Synopses & Reviews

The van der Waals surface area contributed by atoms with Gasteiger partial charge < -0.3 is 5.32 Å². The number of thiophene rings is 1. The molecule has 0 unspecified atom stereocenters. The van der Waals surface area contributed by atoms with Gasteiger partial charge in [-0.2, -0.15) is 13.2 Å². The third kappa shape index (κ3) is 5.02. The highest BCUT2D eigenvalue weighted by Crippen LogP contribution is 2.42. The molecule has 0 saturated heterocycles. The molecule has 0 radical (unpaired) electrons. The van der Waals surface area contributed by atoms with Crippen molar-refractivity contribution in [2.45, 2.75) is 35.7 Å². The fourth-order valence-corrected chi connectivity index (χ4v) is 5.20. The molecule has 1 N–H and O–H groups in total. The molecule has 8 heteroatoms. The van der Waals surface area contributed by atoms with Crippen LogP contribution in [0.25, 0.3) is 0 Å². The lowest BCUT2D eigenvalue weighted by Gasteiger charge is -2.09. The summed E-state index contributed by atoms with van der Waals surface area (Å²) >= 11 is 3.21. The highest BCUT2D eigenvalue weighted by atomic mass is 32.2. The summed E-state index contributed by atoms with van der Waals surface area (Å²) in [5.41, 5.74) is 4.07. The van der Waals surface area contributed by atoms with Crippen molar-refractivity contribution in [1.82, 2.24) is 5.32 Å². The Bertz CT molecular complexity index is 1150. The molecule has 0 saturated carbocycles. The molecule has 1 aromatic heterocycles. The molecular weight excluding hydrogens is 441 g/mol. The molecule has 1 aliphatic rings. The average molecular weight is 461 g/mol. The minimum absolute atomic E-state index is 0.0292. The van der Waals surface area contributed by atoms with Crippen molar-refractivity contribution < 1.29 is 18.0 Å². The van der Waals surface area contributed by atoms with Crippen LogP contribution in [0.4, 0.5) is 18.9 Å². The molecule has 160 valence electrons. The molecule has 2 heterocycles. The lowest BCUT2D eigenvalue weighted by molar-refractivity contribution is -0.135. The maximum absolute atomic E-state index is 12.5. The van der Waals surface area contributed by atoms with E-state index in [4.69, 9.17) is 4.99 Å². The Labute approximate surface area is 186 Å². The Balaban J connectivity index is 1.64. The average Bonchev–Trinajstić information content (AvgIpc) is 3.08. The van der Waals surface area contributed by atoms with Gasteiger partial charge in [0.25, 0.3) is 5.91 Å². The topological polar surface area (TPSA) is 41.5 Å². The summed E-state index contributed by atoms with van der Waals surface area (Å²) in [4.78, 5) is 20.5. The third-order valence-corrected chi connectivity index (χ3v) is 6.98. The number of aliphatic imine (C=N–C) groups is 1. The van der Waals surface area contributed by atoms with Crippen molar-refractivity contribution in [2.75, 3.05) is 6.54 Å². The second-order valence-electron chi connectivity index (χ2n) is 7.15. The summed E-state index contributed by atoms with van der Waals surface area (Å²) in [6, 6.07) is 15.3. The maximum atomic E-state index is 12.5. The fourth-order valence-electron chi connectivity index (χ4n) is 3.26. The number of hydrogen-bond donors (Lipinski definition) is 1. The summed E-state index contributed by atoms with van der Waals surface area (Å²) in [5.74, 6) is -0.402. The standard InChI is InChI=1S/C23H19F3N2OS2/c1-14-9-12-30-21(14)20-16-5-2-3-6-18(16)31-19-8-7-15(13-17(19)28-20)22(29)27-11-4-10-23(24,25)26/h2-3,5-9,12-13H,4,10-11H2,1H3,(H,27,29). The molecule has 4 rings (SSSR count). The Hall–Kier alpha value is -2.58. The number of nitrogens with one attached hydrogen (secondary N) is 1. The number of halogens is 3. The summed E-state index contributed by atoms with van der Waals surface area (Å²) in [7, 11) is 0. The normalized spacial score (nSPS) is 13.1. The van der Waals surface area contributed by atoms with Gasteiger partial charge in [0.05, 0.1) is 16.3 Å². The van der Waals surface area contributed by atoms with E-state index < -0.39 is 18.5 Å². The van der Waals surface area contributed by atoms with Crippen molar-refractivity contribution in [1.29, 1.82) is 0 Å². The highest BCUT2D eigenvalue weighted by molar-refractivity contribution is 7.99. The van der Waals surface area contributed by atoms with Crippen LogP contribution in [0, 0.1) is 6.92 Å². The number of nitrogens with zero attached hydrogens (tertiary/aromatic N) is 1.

Ward's book focuses on the work of the Hungarian philosopher Agnes Heller; prominent member of the Budapest School, a group of students who studied under the Marxist social theorist Gy rgy Luk cs. For both Marx and Heller (albeit in different ways) dissatisfaction emerges as the inevitable result of the expansion of need(s) within modernity and as a catalyst for the development of anthropological wealth (what Marx refers to as the 'human being rich in need'). Ward argues that dissatisfaction and the corresponding category of human wealth-as both motif and method-is central to grasping Heller's seemingly disparate writings. While Marx postulates a radical overcoming of dissatisfaction, Heller argues dissatisfaction is integral not only to the on-going survival of modernity but also to the dynamics of both freedom and individual life. In this way Heller's work remains committed to a position that both continually returns and departs, is both with and against, the philosophy of Marx. This book will be of interest to scholars of political philosophy, social theory, critical theory, and sociology.